“If we successfully execute against our strategy, there will be myriad opportunities to create a liquidity event for investors.”
The founding team – Lisa Sounio, Matt Jones, Matt Biddulph and Dan Gillmor – started the site to enable business travellers to share travel plans with each other.
Jones says: “Three of us were travelling a lot at the time, and it was an easy way to tell people where we were going to be at a certain time and we knew there were opportunities to meet up.”
The prototype for the site was built last January and Dopplr went live at the end of the year. The team started off by investing its own money and working part-time on the service without taking a salary.
In September 2007, some investment was provided from a group, which includes Saul Klein, Martin Varsavsky, Reid Hoffman and Joichi Ito, who had already been involved in names such as Linkedin, Netvibes, Typepad and Fon. The investment team also acts as an advisory panel.
Jones says: “We have got a lot of experience in terms of investment, start-up cultures, running a business and running a social network.”
He added that this year the plan is to improve the service further and turn it into a “fully-fledged business”. “The first thing we had to do was build up value for users and that is always going to be of primary importance. Now it’s about making it sustainable. How do we create value for the business itself and the partners?”
A further round of funding is on the cards in the short term, but according to Jones, making the site sustainable is unlikely to involve advertising or a transaction-based model.
When it comes to an exit strategy, Jones says the team isn’t thinking about one. “It’s not even on the horizon. The sustainability thing is going to occupy us for a long time and it’s a niche that has not really been explored yet.”
What three start-up veterans have to say…
James Dunford-Wood: co-Founder of HotelIntelligence.com and founder of Worldreviewer.com
Of the three, only Dopplr appears to cater for a clear market need in an area with little competition. I’m a big fan of the way the site has been rolled out – to certain companies one at a time, thus ensuring users actually had contacts in there.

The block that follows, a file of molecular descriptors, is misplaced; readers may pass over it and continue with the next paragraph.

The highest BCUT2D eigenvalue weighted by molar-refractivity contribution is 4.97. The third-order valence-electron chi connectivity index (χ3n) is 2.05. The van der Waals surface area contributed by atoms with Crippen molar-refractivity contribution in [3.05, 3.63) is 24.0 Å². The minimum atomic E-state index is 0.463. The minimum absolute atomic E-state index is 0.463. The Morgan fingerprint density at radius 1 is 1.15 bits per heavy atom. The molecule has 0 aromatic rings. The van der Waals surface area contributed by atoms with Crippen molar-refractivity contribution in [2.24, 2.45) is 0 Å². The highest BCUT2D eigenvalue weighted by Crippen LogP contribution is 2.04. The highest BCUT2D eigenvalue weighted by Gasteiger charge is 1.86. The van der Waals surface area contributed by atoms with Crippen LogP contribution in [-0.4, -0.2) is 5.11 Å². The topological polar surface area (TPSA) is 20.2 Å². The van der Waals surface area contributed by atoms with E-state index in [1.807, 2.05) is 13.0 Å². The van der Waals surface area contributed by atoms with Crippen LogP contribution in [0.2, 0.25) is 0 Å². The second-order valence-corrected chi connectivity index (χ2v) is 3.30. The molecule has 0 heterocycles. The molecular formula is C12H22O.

Trivop relies on the future growth of video – a safe bet, but not something that can stand alone. Owadenko’s assertion that it costs €20 million to get critical mass reflects more on Trivop than reality – though the company seems to have recognised this by refocusing their business model towards B2B.
Great looking with a good user-interface and a neat profiling algorithm, but where is the unique-selling point? TripAdvisor and the others can do all this with their small change. The question is, will they? The opportunity is there to do it better than anyone else, but I fear that competing for reviews and a community of users will be an uphill struggle.
Andy Phillipps: co-founder of Active Hotels
Another example of social networking meets travel; a sort of WAYN for business travellers. I think the company is right to focus on the consumer and build up traction, but (at the risk of sounding very old-fashioned) I’d start thinking about revenue models pretty quick, especially as funding may be difficult later this year. The high-profile backers will help though.
There is, and will continue to be, demand for high-quality and informative content, and video will remain an important part of this. I am concerned that there’s a limit to what a hotel will pay for video content, which may cap the upside for the B2B here, B2C is very crowded.
Personalising recommendations, especially via friends’ networks, is very powerful and I think the Facebook application is a good move. I am concerned about barriers to entry and timing. Certainly following the Zeitgeist!
Alex Saint: co-founder of Dealchecker
The site is beautifully simple but my one concern is how far can it spread its appeal? If you travel
frequently and want to keep in touch with other travellers, then it’s a fantastic social networking tool, but other than that? Ruling out the advertising business model may be something the company has to revisit.
The service is really cool but without comprehensive, worldwide hotel coverage it’s not going to cut it as a B2C site. B2B seems the way to go, focus on the service provision and let the others worry about cracking the eternal traffic problem.
Our hands down favourite is VibeAgent. A slick and innovative user-interface, community content and powerful meta-search all in one. Let’s hope the site is getting a decent deal from its retail partners for the bookings it will undoubtedly create.